• http://RideApart.com/ Wes Siler

      Hmm, it should be in dual sport. I’ll look at the database and figure out what needs some fixing.

  • John

    Please make a 530XC Tiger Cub twin.

  • David Czarnecki

    As a former owner, the XC is one of the best all round bikes ever. Superb build quality. Confidence inspiring. Fun on and off road, but it won’t do real challenging off road quickly. The mpg mileage goes up over time quite a bit – I think it’s a computer thing when they are new.

  • Piglet2010

    When will someone put a seat on a motorcycle that can be adjusted while riding? Down when stopping or riding in urban areas, and up when on the highway. This would address the tradeoff between seat height, leg room, and ground clearance when everything is fixed in position.

    • Stuki

      On electric bikes that can be made very simple, since all mechanicals are concentrated down low, and there’s plenty of power to run the motors doing the adjustment. And, the people building them are “electric motor people.”

      I heard some rumor BMW was toying with the idea for the GS Adventure, alongside a handlebar that would auto adjust from sitting to standing comfort. Supposedly to appeal to shorter riders in the “Chinese Market.” But rumor is definitely the operative word there.

  • JP

    Why the do you give this bike a 9/10 when you don’t even give it a nod in the 8 best adv bikes article? If you don’t trust the bike as an adv bike there why recommend it here?

    • http://RideApart.com/ Wes Siler

      Like other so called “Adventure” bikes, the Tiger is an excellent all-rounder. It’s fast and nimble and comfortable and practical, all in a single package. The vast majority of riders won’t ever take one beyond a fire road.

      • btao

        That was the intent of the difference between the 800 and 800 XC. The XC was designed to be off road capable, and it most certainly is! The only thing that holds it back is me. I’m not strong enough to muscle the thing through the gnarly stuff for any length of time, but the bike has no problem going there. There’s a pair of XC’s that completed the Berkshire Triple dual sport ride on stuff that had some of the enduro riders shaking their heads. One of them was me :) Any questions, youtube “Icon Portland to Dakar”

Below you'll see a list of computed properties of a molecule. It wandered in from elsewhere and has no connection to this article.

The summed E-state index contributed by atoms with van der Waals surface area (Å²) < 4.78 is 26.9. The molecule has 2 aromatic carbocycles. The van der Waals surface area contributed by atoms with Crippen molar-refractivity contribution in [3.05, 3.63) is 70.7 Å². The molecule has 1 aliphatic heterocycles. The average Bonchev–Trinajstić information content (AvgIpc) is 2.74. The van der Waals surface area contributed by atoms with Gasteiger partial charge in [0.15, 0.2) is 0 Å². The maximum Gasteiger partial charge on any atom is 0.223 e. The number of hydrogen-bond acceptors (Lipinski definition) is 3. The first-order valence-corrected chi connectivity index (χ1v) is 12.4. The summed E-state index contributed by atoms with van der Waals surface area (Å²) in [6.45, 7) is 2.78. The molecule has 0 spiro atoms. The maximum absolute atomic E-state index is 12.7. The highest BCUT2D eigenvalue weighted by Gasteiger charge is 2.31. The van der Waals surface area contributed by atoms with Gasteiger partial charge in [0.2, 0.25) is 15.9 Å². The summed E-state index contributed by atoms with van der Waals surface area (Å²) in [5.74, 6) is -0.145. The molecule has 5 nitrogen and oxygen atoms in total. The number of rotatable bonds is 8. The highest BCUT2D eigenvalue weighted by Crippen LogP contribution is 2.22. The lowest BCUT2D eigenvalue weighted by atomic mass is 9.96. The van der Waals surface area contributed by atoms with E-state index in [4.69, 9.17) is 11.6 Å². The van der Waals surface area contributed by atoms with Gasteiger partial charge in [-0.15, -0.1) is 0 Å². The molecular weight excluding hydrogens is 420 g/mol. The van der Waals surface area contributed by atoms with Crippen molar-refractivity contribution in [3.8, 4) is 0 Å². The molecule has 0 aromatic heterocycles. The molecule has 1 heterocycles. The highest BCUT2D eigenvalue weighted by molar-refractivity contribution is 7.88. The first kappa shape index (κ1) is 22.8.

That video should be enough fodder to convince anyone on the fence to buy one. NOW.

  • Lance Drolet

    Had my 800 (Roadie) for a year now… gotta agree with the review. It’s about the perfect every day bike. Comfy enough for distances, nimble enough in town, and a COMPLETE blast in the twisties. Only tips I’d give are to forgo the Triumph bags and hand-guards. Aftermarket are more expensive, but better quality. As far as height, I’m 5’9″ with a 30″ inseam, and I can flatfoot it with no problem.

  • drumrider

    The author writes; “The Tiger is sharp, urgent and confidence inspiring. That’s with a 21” front wheel. The Bridgestone Battlewings help here too. They’re much better on the
    road than the Pirelli Scorpion Trails that come on the GS.” I just picked up my 2014 XC and Triumph is now shipping them with the Pirelli’s. These tires are anything but confidence inspiring. As a matter fact, they zap my confidence every time I’m in a turn and the road isn’t perfectly smooth. They’ll be gone when I take it in for my 500 mile service.